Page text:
By Peter M. DeLorenzo
Detroit. If you’re a fan of summer around these parts, this has been a particularly memorable one. Blistering hot more often than not, the super-heated days – and nights – have made for an unforgettable summer. And if you think we’re complaining about it, we’re not. At least not yet. All you have to do is remind yourself of what it’s like around here in February, and you’ll find that complaints about the heat are few and far between. 
But, on the other hand, complaints in and around the auto biz are multiplying rapidly, especially in August, the traditional “dog days” of summer (or, as we like to refer to them, the Dog Daze). As I wrote in last week’s column about “affordability” (or lack thereof), costs are ramping up dramatically, with Ford announcing today (8/9) that the price of its F-150 Lightning EV pickup is going up 17 percent (between $6,000 and $8,000, depending on the model) due to material costs. Maybe there’s some truth to this, but because the company’s “I’m a genius just ask me” CEO is a super fan boy of Tesla and has observed that Tesla raises prices with impunity damn near monthly because of “costs,” I wouldn’t be surprised if the Lightning’s sticker price is increasing simply because the company is exploiting the laws of supply and demand. And that’s fine too. Last time I checked, auto companies are not being run as nonprofits, so if “there’s gold in them-thar EVs!” then more power to them.
GM is looking for profits anywhere it can find them too. The company’s latest strategy is to bake in a comprehensive OnStar Connected Services package – to the tune of $1500 – into some of its vehicles, and even though it is listed as an option, it really isn’t. With the availability of new vehicles not improving in the least, consumers are being forced to deal with the High-Octane Truth about the law of supply and demand, which is, short supplies = higher prices. And this situation is not going to improve anytime soon. Ford, GM, Stellantis and the rest of the automakers doing business in the U.S. market are going to be adhering to this pricing strategy for the foreseeable future. And the same can be said for used car prices as well. To put it simply: If you want it, you’re going to pay dearly for it.
But there’s plenty more contributing to the summer malaise in and around the industry right now. The chip “thing” continues to vex every part of the industry, from manufacturers and their suppliers to the dealers. It has constrained production, reducing the number of vehicles dealers have to sell, which in turn cuts into manufacturer profits, which is fueling a swirling maelstrom of Not Good. 
As I’ve mentioned previously, forward-thinking dealers have quickly mastered how to do business in the “European” model, which is based on exploiting limited availability and pushing advanced ordering, and which results in higher gross profits on each vehicle. Ask any savvy dealer at this juncture if they want to go back to the “old” way of doing business, which means carrying back-breaking floor planning costs while presenting a wide variety of available inventory, and they’re going to say “oh, hell no!” or words to that effect. But make no mistake, selling cars at the retail level is a high-stress game, it’s just different – and more profitable – now.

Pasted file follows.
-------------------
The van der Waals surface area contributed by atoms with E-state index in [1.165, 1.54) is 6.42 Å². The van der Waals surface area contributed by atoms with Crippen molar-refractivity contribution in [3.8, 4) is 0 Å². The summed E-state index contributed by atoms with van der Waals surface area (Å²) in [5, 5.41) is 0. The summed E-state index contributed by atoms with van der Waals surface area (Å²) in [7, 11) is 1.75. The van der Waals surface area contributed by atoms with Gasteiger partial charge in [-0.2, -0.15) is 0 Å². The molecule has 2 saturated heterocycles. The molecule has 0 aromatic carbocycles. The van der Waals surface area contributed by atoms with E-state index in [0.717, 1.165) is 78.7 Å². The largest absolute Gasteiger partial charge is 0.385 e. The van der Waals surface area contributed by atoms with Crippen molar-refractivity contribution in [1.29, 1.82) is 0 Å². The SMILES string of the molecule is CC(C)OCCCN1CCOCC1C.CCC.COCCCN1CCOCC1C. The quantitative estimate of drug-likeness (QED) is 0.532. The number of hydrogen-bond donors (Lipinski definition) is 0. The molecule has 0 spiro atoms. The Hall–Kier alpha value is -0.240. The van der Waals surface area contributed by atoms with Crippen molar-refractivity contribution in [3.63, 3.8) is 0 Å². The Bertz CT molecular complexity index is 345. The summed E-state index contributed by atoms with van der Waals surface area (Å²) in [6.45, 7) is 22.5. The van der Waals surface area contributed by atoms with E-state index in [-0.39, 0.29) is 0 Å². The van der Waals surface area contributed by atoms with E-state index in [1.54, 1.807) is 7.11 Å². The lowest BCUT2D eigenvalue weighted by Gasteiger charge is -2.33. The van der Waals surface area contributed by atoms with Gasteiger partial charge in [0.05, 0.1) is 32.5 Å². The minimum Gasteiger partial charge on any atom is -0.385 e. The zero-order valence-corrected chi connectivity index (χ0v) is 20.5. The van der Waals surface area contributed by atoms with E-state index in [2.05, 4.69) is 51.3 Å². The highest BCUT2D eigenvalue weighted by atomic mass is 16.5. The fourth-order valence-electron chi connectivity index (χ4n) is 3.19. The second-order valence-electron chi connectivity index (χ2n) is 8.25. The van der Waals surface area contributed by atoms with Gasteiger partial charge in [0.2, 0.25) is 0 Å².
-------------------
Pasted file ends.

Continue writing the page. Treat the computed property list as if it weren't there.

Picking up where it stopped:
So, all of this sounds rote by now, correct? The “Dog Daze” don’t sound so bad if you’re outside the auto industry, looking in. Yes, the factors, as I’ve delineated, make it a relentless pain in the ass, but, the law of supply and demand looks to be a good thing for all concerned – well, except if you’re a buyer, that it is –right?
Not so fast. I say “Dog Daze” because this business is heading for an existential crisis. The promise of The EV Future has been overstated, overstuffed, pumped up and molded into a golden chest of bountiful rewards that would rival outtakes from Raiders of the Lost Ark. But it’s not “beautiful!” – at least not yet. Visions of endless profits are infecting the dreams of Wall Street types to the point that rational thought is being left at the station as everyone piles onto the EV Train to The Future. If I hear from one more Wall Street pundit fantasizing about the “newly invigorated” auto industry, while fully buying into the promises of The EV Future, I’m going to puke.
This just in: We’re Not There Yet. In terms of the supply chain issues, the endless search for precious metals, realistic charging speeds and the national charging infrastructure itself, this industry is not even close to being there yet.  
Add in the fact that consumers, even with sky-high gas prices, have to be sold on the fundamental efficacy of EVs – let me repeat that, have to be sold on the fundamental efficacy of EVs – and you have a Grand Transition to EVs that’s fraught with peril meted out in fits and starts. Going forward, some days are going to be all Blue Sky and Big Dreams, and others are going to plumb the depths of despair.
I know that there are lot of people in this business who don’t want to hear this, but a giant dose of reality at this juncture is better than a giant bowl of Not Good. And patience. Patience in this business is a commodity that is extremely hard to come by.
Just remember: We’re Not There Yet. We’re not even close, in fact.
And that’s the High-Octane Truth for this week.

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